CRESCENT, STAR, & STRIPES

Turkey 2014 | ECONOMY | INTERVIEW

TBY talks to K. Ekim Alptekin, President of Turkish-American Business Association (TABA-AmCham), on commercial ties between the US and Turkey.

K. Ekim Alptekin
BIOGRAPHY
K. Ekim Alptekin, President of the Turkish American Business Association (TABA-AmCham), is committed to the chamber’s mission of boosting trans-Atlantic trade and bolstering the commercial angle of decades-long Turkish-American partnership. He graduated from the University of Utrecht with a degree in Law and Economics and has worked for various international institutions, notably the US House of Representatives’ International Relations Committee and the Netherlands Parliament during the Dutch Presidency of the EU. On the business front, he is the founder and president of EA Aerospace A.Ş, a major shareholder of Eclipse Aerospace; an Albuquerque, New Mexico-based aircraft manufacturer. He is also commercially active in the Real Estate and Entertainment industries through his companies EA Inşaat and OneColony A.Ş., respectively.

How would you characterize the current state of Turkish and US relations?

Turkey and the US have a long history thanks to NATO. The relationship is firmly constructed, and there is a military relationship that goes hand-in-hand with the political relationship as well. That is why President Obama started referring to this relationship as a “model partnership" in 2009. One part that is still not as developed as we would like it to be is the commercial angle of this relationship. Turkish American Business Association (TABA-AmCham) is one of the organizations responsible for developing that angle. In the last decade, we have been able to effectively quadruple trade flows between Turkey and the US. When measuring these trade relationships, I think there is too much of a focus on just trade flows; what I believe is equally important is mutual investments. Not only did we increase the trade flow four times up to a figure of about $20 billion, we have also managed to get more mutual investment in the past six or seven years than we have in the past 50 years. These two developments are important. Many companies such as Eczacıbaşı, Borusan, Sarkuysan, and, more recently, Denizli-based Er-Bakır, which is making a $70 million investment in a copper manufacturing facility, are becoming ambassadors for investing in the US. We see all of these developments going in the right direction.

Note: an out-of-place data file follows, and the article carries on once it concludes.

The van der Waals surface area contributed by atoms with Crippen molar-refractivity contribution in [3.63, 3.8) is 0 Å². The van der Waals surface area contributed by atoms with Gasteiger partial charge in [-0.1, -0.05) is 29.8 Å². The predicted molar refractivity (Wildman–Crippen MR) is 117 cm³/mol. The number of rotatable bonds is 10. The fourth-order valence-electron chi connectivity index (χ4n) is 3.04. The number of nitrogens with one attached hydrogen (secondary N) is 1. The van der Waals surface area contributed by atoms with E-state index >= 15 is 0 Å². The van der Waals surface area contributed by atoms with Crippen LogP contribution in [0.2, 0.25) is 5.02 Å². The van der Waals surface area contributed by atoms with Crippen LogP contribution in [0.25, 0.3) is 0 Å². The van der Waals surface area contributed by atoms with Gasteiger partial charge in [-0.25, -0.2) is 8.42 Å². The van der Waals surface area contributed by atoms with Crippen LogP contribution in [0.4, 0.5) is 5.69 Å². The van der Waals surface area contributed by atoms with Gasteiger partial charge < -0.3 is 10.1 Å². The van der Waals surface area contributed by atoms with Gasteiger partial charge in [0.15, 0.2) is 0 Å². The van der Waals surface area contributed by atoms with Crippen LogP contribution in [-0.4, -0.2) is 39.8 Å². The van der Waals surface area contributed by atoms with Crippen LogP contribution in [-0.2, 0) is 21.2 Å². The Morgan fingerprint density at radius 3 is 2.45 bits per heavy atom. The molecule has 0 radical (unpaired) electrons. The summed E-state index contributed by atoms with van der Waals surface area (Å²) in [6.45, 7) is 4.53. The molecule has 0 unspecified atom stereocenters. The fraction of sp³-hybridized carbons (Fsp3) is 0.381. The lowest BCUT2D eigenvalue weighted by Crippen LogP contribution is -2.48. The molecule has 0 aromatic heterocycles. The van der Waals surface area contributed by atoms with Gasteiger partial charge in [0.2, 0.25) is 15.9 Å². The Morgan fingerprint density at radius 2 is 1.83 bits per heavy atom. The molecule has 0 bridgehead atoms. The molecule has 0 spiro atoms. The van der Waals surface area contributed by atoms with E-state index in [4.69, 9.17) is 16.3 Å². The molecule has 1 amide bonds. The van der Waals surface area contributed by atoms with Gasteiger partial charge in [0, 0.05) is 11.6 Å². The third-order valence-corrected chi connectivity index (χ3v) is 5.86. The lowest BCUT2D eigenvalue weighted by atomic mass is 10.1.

Which issues would you consider as a priority for TABA's lobbying efforts?

Of course, we are a business organization, so we care less about the political issues. Although we do not lobby directly on political issues, our commercial lobbying has allowed both sides to realize that the relationship is creating economic value on both ends, which is an incentive to keep the political spirit high. We do lobby directly on economic issues like the Transatlantic Trade and Investment Partnership (TTIP), which is a hugely important issue for us. That is probably our flagship issue now. A large part of the lobbying process is about creating awareness of its importance. President Obama, Vice-President Biden, and Secretary of State Kerry have indicated that they understand and support Turkey being part of the TTIP. More recently, we had a meeting with Assistant Secretary of State for European and Eurasian Affairs, Victoria Nuland, and she said that the TTIP can be considered as the economic arm of NATO. If that is true, then Turkey deserves to be part of it, no doubt.

What kind of growth are you expecting for US and Turkish trade over the coming decade?

It is important to note that the US is the number one economy in the world, and Turkey is the 17th, but is growing rapidly. It is growing faster than most of the other 16 countries that are above it. I expect US-Turkish trade matching the political relationship over the course of the coming decade. Our two countries agree on most principles, and the political relationship has proven resilient. There are no structural reasons why trade should be $20 billion today—it is low if you look at the potential, and there is nothing keeping us from making at least $100 billion. In 2001, Turkish exports were about $20 billion, and we set a target of $100 billion, which we achieved even faster than we had planned. Today, our target for 2023 is $500 billion.